What is illustrated and described for the corner subassemblies for the upper floor wall subassembly in FIGS. 6A and 6B also hold true for the lower floor wall corner assembly, which are not separately illustrated. The channel member on those subassemblies are displaced from the respective vertical frame member as well. It is appreciated that the building system requires some variation in the various subassemblies. Even so, those subassemblies share many common aspects which allow for considerable savings in construction costs in comparison to on site construction using wood or steel stud framing and confines the slight complexities in the structure to the factory where they are more effectively controlled.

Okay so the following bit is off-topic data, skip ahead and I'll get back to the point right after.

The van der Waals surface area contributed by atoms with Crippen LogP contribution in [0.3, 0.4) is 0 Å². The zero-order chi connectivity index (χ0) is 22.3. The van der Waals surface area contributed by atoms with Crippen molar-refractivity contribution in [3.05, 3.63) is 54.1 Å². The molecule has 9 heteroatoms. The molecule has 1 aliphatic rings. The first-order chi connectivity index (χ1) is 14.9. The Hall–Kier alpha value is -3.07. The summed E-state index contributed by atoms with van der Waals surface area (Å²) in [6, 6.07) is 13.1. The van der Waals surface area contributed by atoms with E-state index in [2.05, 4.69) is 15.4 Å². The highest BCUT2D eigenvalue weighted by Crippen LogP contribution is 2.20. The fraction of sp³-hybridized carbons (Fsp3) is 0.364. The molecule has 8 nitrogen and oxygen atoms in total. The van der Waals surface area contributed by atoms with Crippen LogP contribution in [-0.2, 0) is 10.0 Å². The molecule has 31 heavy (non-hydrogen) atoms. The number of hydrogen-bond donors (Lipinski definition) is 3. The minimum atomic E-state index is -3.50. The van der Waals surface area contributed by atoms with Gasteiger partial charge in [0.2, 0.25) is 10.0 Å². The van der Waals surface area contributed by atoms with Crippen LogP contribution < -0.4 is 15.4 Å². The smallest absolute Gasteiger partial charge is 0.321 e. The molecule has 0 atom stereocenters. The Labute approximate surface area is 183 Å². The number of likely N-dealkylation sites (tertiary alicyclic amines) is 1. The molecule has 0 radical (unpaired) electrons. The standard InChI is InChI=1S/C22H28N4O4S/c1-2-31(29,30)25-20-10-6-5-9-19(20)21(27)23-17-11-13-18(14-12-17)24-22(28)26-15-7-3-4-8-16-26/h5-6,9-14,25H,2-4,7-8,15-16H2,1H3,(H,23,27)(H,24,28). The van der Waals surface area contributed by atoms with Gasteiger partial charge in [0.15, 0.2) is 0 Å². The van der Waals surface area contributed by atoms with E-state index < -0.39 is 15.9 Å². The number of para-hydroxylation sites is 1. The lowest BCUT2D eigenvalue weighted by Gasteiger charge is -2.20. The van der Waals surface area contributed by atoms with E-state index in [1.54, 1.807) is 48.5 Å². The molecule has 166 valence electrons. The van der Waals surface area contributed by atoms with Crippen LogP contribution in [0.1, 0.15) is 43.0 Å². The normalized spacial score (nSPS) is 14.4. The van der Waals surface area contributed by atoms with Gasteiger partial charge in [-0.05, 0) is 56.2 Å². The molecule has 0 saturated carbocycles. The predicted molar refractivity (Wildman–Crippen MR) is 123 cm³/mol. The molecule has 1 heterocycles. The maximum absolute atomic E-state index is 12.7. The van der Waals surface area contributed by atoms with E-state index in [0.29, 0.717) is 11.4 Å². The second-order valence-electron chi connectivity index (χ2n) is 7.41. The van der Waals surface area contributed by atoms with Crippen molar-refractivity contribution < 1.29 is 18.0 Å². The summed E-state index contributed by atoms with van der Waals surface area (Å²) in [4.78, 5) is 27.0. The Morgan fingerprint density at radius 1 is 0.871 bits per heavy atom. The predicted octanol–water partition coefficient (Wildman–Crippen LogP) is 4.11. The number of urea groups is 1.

FIG. 7 illustrates a typical floor truss, 10, in elevational view and to a reduced scale. The truss is a rectangular section of short height, corresponding in height to the riser section of the subassembly in FIG. 1. Preferably, the truss is formed of the same rectangular cross section tubular steel employed in the construction of the frame portion of the wall panel subassemblies. The truss contains outer frame members, intermediate vertical supports and diagonal struts, for bracing between the supports, as illustrated and are welded together to form a rigid skeleton. The aforementioned vertical supports are spaced in a manner so as to be consistent with the spacing of the vertical frame members within the subassemblies comprising the end wall of a building. As an example, the floor truss 10 is indicative of an end wall assembly of a building containing two full wall panel subassemblies and one half panel subassembly, wherein the full panels lie to each side of the half panel in the middle. The length of the truss may be equal to the distance between the side walls or, if greater width is desired, one or more truss may be joined together by bolting them in line to assemble a truss of greater length as taught in the prior Ressel Patent, all the while maintaining consistency between the vertical members of the end wall assembly and the vertical supports of the floor truss. It should be noted that the joining together or splicing inline of trusses is determined by the desire to maintain easily transportable component sizes in a building structure.